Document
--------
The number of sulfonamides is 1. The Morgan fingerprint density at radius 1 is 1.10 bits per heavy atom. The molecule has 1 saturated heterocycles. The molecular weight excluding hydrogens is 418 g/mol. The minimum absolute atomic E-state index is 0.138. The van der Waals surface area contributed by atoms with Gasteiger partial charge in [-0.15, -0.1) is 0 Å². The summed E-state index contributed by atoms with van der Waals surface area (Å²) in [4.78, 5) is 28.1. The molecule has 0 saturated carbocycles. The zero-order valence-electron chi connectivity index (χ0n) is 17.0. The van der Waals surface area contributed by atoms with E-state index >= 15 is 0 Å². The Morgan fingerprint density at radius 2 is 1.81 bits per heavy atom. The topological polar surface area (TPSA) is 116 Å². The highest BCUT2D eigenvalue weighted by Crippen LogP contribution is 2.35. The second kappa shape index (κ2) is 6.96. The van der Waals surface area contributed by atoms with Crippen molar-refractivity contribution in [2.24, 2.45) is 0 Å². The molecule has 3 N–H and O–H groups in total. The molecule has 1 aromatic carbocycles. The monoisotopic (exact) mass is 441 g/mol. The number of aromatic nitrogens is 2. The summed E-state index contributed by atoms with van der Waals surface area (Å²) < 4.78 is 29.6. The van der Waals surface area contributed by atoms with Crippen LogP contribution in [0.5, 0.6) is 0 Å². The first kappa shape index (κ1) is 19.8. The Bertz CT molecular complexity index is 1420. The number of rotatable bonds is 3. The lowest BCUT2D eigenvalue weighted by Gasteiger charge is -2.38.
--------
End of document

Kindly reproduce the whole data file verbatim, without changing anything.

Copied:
The number of sulfonamides is 1. The Morgan fingerprint density at radius 1 is 1.10 bits per heavy atom. The molecule has 1 saturated heterocycles. The molecular weight excluding hydrogens is 418 g/mol. The minimum absolute atomic E-state index is 0.138. The van der Waals surface area contributed by atoms with Gasteiger partial charge in [-0.15, -0.1) is 0 Å². The summed E-state index contributed by atoms with van der Waals surface area (Å²) in [4.78, 5) is 28.1. The molecule has 0 saturated carbocycles. The zero-order valence-electron chi connectivity index (χ0n) is 17.0. The van der Waals surface area contributed by atoms with E-state index >= 15 is 0 Å². The Morgan fingerprint density at radius 2 is 1.81 bits per heavy atom. The topological polar surface area (TPSA) is 116 Å². The highest BCUT2D eigenvalue weighted by Crippen LogP contribution is 2.35. The second kappa shape index (κ2) is 6.96. The van der Waals surface area contributed by atoms with Crippen molar-refractivity contribution in [2.24, 2.45) is 0 Å². The molecule has 3 N–H and O–H groups in total. The molecule has 1 aromatic carbocycles. The monoisotopic (exact) mass is 441 g/mol. The number of aromatic nitrogens is 2. The summed E-state index contributed by atoms with van der Waals surface area (Å²) < 4.78 is 29.6. The van der Waals surface area contributed by atoms with Crippen LogP contribution in [0.5, 0.6) is 0 Å². The first kappa shape index (κ1) is 19.8. The Bertz CT molecular complexity index is 1420. The number of rotatable bonds is 3. The lowest BCUT2D eigenvalue weighted by Gasteiger charge is -2.38.